i gotta tell ya, there has been a lot of effort to get you to believe that you'll never see any social security, but it's an urban legend--and here's the reality:

no matter what happens from now until 2037, we have enough money coming in to pay 100% of anticipated benefits for the old-age part of social security.

even if no changes to financing are made by 2037, the trust fund would still be able to pay 75% of anticipated benefits.

(and what does that mean? it means if someone tells you a lot of changes, including a 30% cut in your future benefits, is a good idea, you can tell them that doing nothing at all is only a 25% cut...)

now we do take in extra money, and there are those who will point out that we have been lending that money to ourselves to fund the operations of government today; robert's comment here addresses that concern.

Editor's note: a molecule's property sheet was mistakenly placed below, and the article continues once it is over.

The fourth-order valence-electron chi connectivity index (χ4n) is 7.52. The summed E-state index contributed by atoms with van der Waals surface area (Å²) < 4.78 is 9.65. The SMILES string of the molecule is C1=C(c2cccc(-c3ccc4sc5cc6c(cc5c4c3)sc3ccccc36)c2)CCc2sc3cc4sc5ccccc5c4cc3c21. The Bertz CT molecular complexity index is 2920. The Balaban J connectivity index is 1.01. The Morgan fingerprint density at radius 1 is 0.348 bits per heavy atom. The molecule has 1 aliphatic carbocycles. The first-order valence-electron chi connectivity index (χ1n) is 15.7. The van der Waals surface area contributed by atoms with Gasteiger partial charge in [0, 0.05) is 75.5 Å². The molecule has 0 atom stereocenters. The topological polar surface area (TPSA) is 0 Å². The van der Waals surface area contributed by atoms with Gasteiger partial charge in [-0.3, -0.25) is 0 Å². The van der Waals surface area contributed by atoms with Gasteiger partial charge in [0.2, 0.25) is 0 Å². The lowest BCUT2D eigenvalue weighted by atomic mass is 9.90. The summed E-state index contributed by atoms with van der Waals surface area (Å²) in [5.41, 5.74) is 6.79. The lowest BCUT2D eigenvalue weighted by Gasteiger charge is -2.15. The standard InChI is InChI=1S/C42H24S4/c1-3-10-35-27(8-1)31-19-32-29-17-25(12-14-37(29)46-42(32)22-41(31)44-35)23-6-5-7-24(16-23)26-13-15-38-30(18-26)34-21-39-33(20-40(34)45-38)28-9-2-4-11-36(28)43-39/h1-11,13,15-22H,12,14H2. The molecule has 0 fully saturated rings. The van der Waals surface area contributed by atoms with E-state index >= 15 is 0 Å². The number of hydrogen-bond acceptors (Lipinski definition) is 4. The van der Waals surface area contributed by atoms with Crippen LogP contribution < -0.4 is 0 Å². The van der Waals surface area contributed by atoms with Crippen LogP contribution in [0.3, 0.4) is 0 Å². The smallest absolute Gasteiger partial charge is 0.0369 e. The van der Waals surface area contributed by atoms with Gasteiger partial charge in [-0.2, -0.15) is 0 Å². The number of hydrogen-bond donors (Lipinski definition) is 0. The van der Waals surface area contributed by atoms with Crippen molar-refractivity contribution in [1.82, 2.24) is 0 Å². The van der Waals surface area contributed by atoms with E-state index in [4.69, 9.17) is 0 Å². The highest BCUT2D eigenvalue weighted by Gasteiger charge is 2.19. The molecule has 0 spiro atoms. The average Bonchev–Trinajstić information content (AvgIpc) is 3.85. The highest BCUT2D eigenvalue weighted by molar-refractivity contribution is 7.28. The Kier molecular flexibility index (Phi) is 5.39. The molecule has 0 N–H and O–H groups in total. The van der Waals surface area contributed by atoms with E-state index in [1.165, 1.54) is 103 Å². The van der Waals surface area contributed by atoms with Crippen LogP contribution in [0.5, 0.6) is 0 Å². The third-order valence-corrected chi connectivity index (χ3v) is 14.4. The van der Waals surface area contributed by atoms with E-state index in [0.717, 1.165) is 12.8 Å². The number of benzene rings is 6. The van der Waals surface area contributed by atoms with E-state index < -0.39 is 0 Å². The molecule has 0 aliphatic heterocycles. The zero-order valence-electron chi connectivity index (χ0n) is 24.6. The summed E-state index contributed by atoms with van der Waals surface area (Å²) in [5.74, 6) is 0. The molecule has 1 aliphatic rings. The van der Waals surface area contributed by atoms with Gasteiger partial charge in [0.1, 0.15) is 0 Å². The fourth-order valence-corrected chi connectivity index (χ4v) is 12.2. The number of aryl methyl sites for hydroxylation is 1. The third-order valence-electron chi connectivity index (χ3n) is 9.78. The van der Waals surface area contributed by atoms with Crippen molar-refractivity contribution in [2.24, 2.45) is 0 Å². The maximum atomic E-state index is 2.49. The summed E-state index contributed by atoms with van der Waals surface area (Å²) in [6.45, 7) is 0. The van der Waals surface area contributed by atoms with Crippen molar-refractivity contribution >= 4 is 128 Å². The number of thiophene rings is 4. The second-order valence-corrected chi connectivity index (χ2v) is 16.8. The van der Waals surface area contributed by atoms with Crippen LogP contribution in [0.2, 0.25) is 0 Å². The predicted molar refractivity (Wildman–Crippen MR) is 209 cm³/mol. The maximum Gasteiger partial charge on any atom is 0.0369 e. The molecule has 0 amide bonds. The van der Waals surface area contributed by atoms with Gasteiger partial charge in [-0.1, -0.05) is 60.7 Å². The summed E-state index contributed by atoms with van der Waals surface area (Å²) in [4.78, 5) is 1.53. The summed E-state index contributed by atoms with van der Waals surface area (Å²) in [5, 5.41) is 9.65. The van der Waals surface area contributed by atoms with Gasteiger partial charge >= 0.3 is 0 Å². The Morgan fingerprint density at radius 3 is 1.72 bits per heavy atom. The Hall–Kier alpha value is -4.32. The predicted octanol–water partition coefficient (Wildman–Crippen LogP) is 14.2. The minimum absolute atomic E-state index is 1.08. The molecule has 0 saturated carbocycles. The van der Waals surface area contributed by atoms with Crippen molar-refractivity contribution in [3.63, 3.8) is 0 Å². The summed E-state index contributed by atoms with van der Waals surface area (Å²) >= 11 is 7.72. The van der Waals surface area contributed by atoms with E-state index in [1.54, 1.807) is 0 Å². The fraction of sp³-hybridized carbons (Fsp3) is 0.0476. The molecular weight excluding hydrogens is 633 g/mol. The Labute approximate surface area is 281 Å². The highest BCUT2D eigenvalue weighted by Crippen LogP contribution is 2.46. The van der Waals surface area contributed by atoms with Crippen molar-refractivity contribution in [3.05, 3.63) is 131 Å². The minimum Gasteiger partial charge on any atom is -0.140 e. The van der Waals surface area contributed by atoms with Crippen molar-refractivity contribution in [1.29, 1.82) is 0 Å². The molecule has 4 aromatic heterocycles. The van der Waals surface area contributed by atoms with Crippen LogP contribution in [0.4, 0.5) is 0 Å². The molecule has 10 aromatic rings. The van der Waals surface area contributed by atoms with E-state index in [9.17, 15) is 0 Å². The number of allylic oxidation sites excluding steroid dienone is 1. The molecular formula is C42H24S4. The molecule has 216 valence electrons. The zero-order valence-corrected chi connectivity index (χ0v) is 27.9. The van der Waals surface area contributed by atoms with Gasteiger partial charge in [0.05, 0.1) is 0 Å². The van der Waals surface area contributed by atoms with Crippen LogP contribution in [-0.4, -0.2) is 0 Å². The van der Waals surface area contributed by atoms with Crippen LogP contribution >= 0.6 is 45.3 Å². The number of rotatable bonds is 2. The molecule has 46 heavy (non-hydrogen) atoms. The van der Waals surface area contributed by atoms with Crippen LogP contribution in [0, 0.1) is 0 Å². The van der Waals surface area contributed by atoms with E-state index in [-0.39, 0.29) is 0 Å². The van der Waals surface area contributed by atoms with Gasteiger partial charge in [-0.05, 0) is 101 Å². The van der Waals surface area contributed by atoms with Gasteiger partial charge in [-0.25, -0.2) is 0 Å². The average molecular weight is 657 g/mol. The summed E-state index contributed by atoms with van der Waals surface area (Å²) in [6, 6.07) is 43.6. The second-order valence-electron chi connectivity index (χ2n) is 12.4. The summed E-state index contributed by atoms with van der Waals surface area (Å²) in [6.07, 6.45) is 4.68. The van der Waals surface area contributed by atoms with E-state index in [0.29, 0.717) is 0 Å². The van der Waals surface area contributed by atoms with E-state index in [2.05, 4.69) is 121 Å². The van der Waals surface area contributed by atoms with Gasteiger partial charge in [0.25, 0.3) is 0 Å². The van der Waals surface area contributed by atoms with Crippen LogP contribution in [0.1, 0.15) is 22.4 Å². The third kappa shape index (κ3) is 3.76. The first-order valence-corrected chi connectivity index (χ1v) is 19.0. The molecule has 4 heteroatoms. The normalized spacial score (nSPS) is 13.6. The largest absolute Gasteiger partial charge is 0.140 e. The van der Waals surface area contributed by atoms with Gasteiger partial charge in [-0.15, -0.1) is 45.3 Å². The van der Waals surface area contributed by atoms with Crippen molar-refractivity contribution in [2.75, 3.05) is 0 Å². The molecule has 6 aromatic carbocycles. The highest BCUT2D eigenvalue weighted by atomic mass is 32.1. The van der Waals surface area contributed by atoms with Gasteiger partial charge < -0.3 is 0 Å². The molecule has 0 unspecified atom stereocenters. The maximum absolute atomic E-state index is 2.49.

but even if all the extra money we're saving is being borrowed (we took in about $134 billion more than social security paid out last year) and can't be repaid, the fact remains that if you simply remove the cap on social security taxable income, you can achieve financial stability, paying 100% of anticipated benefits, for the next 75 years.

(if you didn't know, income above about $110,000/year isn't taxed for social security purposes.

make $100,000, 100% of your income is taxed; make a million, 10% of your income is taxed.)

so somebody's going to have to make a sacrifice, apparently, and that's going to be our choice: cut your benefits, or tax all the income of the wealthiest among us--and let me ask you, haven't we done enough the last 10 years to subsidize the very, very, wealthy...with, as robert points out, money borrowed from china?

Kathy Padilla | November 11, 2010 8:27 AM